Photo by Dan Andrews.
Pictured left to right at last week’s American Meteorological Society Smoky Mountain Chapter lunch meeting are Jeremy Buckles, Meteorologist and Lead Forecaster of East TN Storm Team; Joanne Logan, President of the Smoky Mountain Chapter and Environmental Climatologist, UTK; Dr. J. Marshall Shepherd, Past President of the American Meteorological Society; Ken Weathers, WATE Meteorologist; Matt Hinkin, Chief Meteorologist, WATE; and Wolf Naegeli, PhD, Senior Research Scientist at UTK’s Institute for a Secure and Sustainable Environment.

By Dan Andrews

Braving the iced roads and snarled traffic from Atlanta, the President of the American Meteorological Society travelled to Knoxville Thursday to speak with members of the local chapter of the American Meteorological Society Smoky Mountain Chapter at the Four Points Sheraton in Knoxville. For the chapter, the timing could not have been more perfect. Twenty-four hours earlier, Dr. Shepherd was being interviewed by multiple national news outlets, including CNN, about the surprise snowfall last week.

The snowstorm which paralyzed Atlanta created an easy possible excuse for Dr. Shepherd to cancel the meeting. However, he did not, and instead turned down widespread national media organizations’ requests for interviews so he could keep his commitment in Knoxville. While the topic of Atlanta was on many people’s minds, it was not a major topic during the meeting.

Instead, in a laid back atmosphere, Dr. Shepherd spoke about a wide range of meteorological topics ranging from advanced mobile radar to new cutting edge technology. Among the more interesting topics included the certification process of meteorologists trying to achieve the prestigious AMS shield. Currently, many Universities are offering online courses that do not satisfy the rigorous requirements of the AMS. However, brick and mortar schools traditionally have no problem. Another topic of interest involved the replacement of The Weather Channel with Weather Nation on Direct TV. The group also discussed ways of getting the community more involved in meteorology.

The Knoxville Focus asked Dr. Shepherd about how the general public can get involved in helping the meteorological community. “There are all kinds of citizen scientists’ efforts one can take,” Shepherd replied. “Like Cocorahs where you can take rain gauge measurements every day. There is an app you can download called ‘Mping’ and report precipitation types to the National Severe Storms Lab. Or you can become a volunteer spotter for the National Weather Service by taking classes.”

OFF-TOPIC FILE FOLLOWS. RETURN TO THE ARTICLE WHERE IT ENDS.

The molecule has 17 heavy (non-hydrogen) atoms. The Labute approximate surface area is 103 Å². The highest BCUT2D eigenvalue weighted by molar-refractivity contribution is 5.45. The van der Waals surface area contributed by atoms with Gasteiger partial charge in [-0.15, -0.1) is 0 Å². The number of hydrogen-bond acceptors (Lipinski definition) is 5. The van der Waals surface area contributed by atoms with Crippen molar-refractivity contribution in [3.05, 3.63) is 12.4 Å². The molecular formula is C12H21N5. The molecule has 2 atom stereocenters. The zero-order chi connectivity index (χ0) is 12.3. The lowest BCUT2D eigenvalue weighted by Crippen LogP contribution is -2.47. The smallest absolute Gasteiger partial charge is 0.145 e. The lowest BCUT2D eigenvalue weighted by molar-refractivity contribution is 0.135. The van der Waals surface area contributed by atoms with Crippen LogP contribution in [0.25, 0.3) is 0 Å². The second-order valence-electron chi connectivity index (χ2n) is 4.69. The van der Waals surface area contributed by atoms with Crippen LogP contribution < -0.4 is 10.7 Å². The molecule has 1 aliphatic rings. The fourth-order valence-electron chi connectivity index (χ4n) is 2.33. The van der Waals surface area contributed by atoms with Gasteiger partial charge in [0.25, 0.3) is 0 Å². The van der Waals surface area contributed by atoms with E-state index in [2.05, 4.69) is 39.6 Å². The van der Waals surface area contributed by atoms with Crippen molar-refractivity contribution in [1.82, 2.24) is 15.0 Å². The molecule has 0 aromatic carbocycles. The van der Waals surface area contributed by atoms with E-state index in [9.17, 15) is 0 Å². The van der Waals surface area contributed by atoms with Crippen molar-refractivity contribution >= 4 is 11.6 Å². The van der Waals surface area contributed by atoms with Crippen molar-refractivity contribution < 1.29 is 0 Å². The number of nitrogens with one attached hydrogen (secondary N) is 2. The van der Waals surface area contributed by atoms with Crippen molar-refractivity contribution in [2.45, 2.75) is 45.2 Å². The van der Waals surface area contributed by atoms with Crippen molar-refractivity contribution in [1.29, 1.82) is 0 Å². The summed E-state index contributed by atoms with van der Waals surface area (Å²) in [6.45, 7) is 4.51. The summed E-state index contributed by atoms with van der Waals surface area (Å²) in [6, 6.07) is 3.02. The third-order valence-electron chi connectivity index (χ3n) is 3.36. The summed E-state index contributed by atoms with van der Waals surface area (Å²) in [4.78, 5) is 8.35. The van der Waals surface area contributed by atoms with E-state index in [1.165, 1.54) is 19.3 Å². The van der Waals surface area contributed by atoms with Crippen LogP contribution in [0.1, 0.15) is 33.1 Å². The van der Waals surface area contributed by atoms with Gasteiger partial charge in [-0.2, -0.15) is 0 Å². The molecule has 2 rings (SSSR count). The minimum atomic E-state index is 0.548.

For young people interested in weather, Dr. Shepherd advised the following: “One of the things I would advise is to try to get a nice booklet like the AMS weather book which is a really neat book that I read a version of when I was young. Try to find professionals in your area that are doing weather, perhaps like people on TV, or perhaps people from the Department of Energy, or TVA, and see if you can visit or shadow them around for the day.”

For people interested in joining a group, the AMS-SMC is an excellent organization with affordable dues costing individuals twenty dollars a year.  The AMS-SMC is open to anyone in East Tennessee with an interest in meteorology, atmospheric sciences and related fields. The purpose of the organization, according to their website, is “To foster the growth of operational meteorology and the atmospheric sciences in East Tennessee by providing the community with a social and scientific point of contact for meteorological, hydrological, and other related scientific interests; to encourage collaborative research among its members; and to engage in continuing education on the latest developments in the various branches of the hydrometeorological and atmospheric sciences.”

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